Gulfstream Aerospace president Bryan Moss has dismissed the company’s long-discussed “Quiet Supersonic Jet” (QSJ). At a press conference at EBACE earlier this month, he asked, “Will Gulfstream build a supersonic business jet? Read my lips: No!” He said the company is devoting its research efforts in this field to two issues: rule changes that would allow supersonic flight over land and sonic-boom suppression.
Apparently the new and expanded manufacturing facilities currently under construction at Gulfstream's Savannah, Ga. headquarters won't immediately provide needed capacity to increase production of current models. Speaking at yesterday's conference call to the financial community, Nicholas Chabraja, chairman and CEO of Gulfstream parent company General Dynamics, said, "We will have a new factory in place at the end of 2008.
Gulfstream delivered 83 business jets in the first nine months of this year versus 65 in the same period last year, according to figures released today by parent company General Dynamics.
Gulfstream delivered 54 business jets in the first half of this year versus 41 in the first half of last year, according to figures released yesterday by parent company General Dynamics.
After a whole lot of fanfare two years ago, when the Aerion and Supersonic Aerospace International (SAI) quiet supersonic business jet (SSBJ) concepts were first announced at the 2004 NBAA Convention, work continues on the development of these and other supersonic business jet designs, albeit more quietly.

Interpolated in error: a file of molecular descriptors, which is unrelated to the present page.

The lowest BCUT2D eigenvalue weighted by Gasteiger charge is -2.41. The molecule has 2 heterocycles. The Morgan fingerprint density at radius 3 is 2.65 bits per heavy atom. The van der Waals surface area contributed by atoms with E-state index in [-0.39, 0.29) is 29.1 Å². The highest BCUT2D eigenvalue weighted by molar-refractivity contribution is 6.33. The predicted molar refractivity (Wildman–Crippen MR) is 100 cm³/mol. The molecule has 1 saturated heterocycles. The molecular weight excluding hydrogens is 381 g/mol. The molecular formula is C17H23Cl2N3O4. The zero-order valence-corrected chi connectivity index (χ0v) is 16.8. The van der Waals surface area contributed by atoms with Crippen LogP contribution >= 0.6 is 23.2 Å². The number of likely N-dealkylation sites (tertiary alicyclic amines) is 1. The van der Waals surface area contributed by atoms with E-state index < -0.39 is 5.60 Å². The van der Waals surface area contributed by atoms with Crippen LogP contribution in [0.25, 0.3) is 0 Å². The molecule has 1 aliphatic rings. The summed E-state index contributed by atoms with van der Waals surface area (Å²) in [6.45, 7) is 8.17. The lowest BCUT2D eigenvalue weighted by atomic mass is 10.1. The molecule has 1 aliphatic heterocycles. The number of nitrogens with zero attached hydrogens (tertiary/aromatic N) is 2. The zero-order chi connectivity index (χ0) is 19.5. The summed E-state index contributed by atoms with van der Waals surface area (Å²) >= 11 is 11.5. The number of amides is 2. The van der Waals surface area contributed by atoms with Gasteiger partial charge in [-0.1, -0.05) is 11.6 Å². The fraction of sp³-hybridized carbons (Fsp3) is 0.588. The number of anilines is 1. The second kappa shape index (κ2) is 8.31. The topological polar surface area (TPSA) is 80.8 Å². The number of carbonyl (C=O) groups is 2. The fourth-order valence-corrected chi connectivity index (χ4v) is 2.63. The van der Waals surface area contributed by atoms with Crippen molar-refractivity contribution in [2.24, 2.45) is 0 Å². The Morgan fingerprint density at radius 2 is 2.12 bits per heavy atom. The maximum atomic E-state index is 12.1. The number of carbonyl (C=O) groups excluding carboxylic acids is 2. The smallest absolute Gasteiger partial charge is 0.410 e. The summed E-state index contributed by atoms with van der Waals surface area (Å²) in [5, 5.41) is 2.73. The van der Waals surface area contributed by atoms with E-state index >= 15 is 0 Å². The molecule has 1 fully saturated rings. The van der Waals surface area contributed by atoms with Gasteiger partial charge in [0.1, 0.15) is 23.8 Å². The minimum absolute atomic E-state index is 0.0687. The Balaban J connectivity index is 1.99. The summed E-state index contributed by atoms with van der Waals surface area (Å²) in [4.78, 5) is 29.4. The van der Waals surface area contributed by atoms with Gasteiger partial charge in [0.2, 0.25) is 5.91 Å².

Reporting on first-quarter results, General Dynamics (GD) singled out Gulfstream for “superb performance.” According to GD chairman and CEO Nicholas Chabraja, the Savannah, Ga.-based OEM had significant growth in virtually every segment: sales, deliveries, earnings, revenue, margins and backlog. “I think our disciplined approach to cost controls and productivity continues to pay extraordinary dividends,” Chabraja said.
All six General Dynamics Service Centers have joined General Electric’s CF34 service center network. General Dynamics service facilities are located in Las Vegas; Minneapolis; Dallas; Appleton, Wis.; Westfield, Mass.; and West Palm Beach, Fla. The CF34 powers Challengers.
Factory product support for Gulfstream IIs and GIIIs will move out from beneath the wing of Gulfstream service centers and find itself under the umbrella of Delaware-based General Dynamics Aviation Services (GDAS) on January 1. General Dynamics is the parent company of Savannah, Ga.-based Gulfstream.
The board of directors of General Dynamics elected Raynor Reavis, Gulfstream Aerospace senior v-p of marketing and sales, a vice president of the airframer’s parent corporation, which has 23 other v-ps. Reavis, 63, joins four other top executives at Gulfstream Aerospace who are vice presidents at General Dynamics.
The bull is back, or at least it appears to be. After watching business aviation limp along for the past three years, executives at Textron, General Dynamics and Raytheon are now optimistic that the industry is on the rebound.